Research Papers

Automated Licence Plate Recognition (ALPR) Prolific Prohibited Driver Program in BC

Version 1
Date added June 18, 2019
Downloaded 0 times/fois
Category 2019 CARSP XXIX Calgary
Tags Policy and Practice, Session 1C
Author/Auteur Aroutiounian,
Stream/Volet Policy and Practice

Slidedeck Presentation Only:

1C_Aroutiounian

Abstract:

Background/Context: The deployment of Automated Licence Plate Recognition (ALPR) technology in police vehicles for traffic enforcement has been in use in BC since 2006. ALPR helps make BC roads safer by rapidly identifying licence plates associated with stolen vehicles, prohibited and suspended drivers, unlicensed drivers, uninsured vehicles, stolen vehicles and vehicles linked to persons subject to a Criminal Code of Canada arrest warrant.

ALPR consists of cameras mounted in or on police vehicles to capture images of vehicle licence plates and instantly check the licence plates against a secure police database. When a scanned licence plate matches a licence plate in the police database, the system issues an alarm indicating a hit; this confirms that the licence plate is associated with someone wanted by police, suspended/prohibited from driving, driving without insurance, and/or driving without a licence. When the hit is confirmed the officer will respond, if appropriate to do so.

It has been well established in overall literature that prohibited drivers are over-represented in motor vehicle collisions. There are over 2,500 prohibited drivers in the Greater Vancouver area and many of them have multiple negative contacts with police beyond traffic offences. Criminals will continue to drive regardless if they are prohibited. In 2016, RCMP  Division Traffic Services conducted a specialized nine-week Prolific Prohibited Driver Pilot Project. The objective of the project was to use ALPR to target prohibited and high risk drivers and remove them from the roadways, making the communities and roads safer.

Following a promising pilot, this project continued to grow in 2017 and the Prohibited Driver Enforcement Team is now in operation full-time with six police officers. The program is conducted in partnership with RCMP  Division Lower Mainland (LMD) municipal traffic detachments and the LMD Integrated Road Safety Unit, along with the Air One Traffic Safety Helicopter, the BC Civil Forfeiture Office, local probation offices, as well as municipal police departments.

Air One assists with vehicle surveillance and recording video of offences. The local probation offices assist with monitoring high-risk drivers on court-ordered conditions. The BC Civil Forfeiture Office seizes offence-related property such as vehicles and/or cash. RCMP municipal traffic detachments and municipal police departments assist with identifying high-risk prohibited drivers within their jurisdiction that pose a risk to public safety, providing real-time targets to the team.

Aims/Objectives: The ongoing deployment of Prohibited Driver Enforcement Team to target high risk offending drivers reduces auto theft and motor vehicle violations in particular those related to prohibited, suspended, unlicensed and uninsured drivers; and assists in the recovery of stolen vehicles, property and related criminality. The program improves roadside efficiency, as well as public and officer safety in removing unlawful drivers from BC roads.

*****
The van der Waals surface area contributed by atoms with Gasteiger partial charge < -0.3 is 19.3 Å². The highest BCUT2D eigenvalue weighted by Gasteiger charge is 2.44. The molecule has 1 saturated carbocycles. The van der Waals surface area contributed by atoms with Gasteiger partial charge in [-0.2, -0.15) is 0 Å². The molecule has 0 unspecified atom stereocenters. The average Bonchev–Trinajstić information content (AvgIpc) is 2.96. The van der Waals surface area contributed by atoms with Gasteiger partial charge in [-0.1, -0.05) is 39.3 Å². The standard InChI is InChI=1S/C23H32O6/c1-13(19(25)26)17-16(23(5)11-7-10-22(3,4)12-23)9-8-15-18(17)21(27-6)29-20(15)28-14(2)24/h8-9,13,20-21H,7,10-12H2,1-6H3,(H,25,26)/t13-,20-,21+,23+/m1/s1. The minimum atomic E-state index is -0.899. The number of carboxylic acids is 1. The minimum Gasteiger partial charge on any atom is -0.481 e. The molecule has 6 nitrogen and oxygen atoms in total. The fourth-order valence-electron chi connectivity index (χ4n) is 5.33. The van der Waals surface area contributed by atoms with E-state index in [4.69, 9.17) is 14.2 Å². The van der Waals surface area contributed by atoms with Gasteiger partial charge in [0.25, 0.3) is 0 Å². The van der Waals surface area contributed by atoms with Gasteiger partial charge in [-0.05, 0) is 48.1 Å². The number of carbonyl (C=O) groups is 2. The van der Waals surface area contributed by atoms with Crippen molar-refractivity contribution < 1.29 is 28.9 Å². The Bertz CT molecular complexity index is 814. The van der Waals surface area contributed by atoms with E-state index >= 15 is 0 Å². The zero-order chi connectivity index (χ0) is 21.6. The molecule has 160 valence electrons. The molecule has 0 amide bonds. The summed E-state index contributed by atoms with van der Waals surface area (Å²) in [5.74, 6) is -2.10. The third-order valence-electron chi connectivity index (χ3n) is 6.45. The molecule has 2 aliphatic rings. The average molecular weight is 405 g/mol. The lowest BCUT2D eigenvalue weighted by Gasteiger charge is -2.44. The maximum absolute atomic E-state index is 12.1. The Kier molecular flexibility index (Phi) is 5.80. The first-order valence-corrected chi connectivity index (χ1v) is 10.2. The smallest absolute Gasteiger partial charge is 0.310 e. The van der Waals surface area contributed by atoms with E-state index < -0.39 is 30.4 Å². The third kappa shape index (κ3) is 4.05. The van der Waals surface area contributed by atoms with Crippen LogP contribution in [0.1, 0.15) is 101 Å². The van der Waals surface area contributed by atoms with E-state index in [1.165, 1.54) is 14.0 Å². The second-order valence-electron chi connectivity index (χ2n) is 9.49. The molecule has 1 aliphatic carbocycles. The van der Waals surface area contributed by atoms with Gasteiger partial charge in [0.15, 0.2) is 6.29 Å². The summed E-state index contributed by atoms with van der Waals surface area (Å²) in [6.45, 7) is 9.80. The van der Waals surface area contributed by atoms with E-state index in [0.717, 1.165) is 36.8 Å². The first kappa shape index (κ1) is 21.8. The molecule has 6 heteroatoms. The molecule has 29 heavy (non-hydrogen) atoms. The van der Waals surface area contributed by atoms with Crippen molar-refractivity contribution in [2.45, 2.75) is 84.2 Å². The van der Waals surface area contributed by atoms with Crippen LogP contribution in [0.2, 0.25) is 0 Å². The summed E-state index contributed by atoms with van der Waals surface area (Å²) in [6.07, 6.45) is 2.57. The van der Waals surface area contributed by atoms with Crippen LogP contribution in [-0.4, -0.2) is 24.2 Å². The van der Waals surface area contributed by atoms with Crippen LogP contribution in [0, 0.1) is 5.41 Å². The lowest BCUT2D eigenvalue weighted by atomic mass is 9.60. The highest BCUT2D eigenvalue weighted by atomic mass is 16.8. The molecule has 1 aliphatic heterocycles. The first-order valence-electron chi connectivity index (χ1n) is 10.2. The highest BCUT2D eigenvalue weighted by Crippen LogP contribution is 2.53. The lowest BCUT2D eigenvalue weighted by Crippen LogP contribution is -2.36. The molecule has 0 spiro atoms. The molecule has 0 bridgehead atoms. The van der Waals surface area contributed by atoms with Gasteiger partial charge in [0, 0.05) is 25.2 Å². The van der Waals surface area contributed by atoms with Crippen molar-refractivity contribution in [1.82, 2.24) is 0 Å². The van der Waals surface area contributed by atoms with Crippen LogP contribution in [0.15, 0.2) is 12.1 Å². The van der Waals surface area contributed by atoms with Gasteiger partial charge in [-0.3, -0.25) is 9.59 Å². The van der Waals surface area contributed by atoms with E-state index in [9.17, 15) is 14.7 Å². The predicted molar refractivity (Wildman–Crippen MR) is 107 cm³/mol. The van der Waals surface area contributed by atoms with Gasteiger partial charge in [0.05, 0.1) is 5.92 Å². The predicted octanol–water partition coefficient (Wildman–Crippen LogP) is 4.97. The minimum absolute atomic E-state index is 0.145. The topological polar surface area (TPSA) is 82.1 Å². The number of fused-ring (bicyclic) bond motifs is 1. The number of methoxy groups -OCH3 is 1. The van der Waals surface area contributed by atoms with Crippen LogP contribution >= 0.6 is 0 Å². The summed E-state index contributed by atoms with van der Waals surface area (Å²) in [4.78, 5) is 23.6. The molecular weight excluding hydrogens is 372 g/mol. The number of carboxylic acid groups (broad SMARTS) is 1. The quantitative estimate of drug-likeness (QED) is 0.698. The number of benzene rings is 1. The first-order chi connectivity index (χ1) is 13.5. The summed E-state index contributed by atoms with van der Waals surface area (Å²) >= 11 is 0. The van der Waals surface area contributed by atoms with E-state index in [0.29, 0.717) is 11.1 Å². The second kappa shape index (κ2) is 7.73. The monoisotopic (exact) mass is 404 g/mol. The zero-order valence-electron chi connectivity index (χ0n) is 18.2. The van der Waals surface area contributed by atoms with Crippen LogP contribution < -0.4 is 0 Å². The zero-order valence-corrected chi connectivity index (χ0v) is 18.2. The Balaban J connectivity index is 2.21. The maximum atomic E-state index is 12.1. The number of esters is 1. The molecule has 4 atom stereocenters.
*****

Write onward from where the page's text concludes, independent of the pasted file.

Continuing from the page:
Methods/Targets: Prohibited Drivers that are also prolific offenders i.e. persons who have multiple negative contacts with police.

Results/Activities: In contrast to regular ALPR deployment, a shifting model was developed by the Prohibited Driver Enforcement Team to more effectively target prohibited drivers. Police analysts provide the team with a list of subjects, including addresses and associated vehicles. After prioritizing the subjects, a six-person team of police officers would be deployed in unmarked unconventional police vehicles equipped with ALPR.

As an example of a typical deployment, the team set up surveillance on a residence identified through the shifting model. The subject had 55 police-related files, including three recent prohibited charges. A vehicle in the driveway is identified as registered to the subject. The subject was observed exiting the residence, getting into his vehicle and driving off. A vehicle stop was initiated by the team. During the course of the investigation, $25,000 in cash, a plane ticket to Mexico and other goods were located in the vehicle. The cash was ion scanned and tested positive for cocaine, meth and THC. The subject was held in custody and the cash seized.

Discussion/Deliverables: In the course of 11 months of full-time team deployment in 2017 (February to December), there were:
* 476,529 plates read
* 200 arrests conducted, of which 151 were prohibited drivers
* 137 charges under the Criminal Code and 202 charges under the Motor Vehicle Act
* 48 arrest warrants executed
* 4 search warrants drafted and executed
* 634 violation tickets issued
* 168 driving prohibition notices served
* 22 stolen vehicles recovered
* 35 stolen licence plates recovered

Ongoing ALPR data analysis demonstrates that ALPR is valuable technology, assisting police in removing suspended, prohibited and other unlawful drivers from our roadways. It supports both the increased likelihood and the perceived likelihood of a driver being caught by the police for driving while suspended or prohibited, and may contribute to reducing such behaviours in future.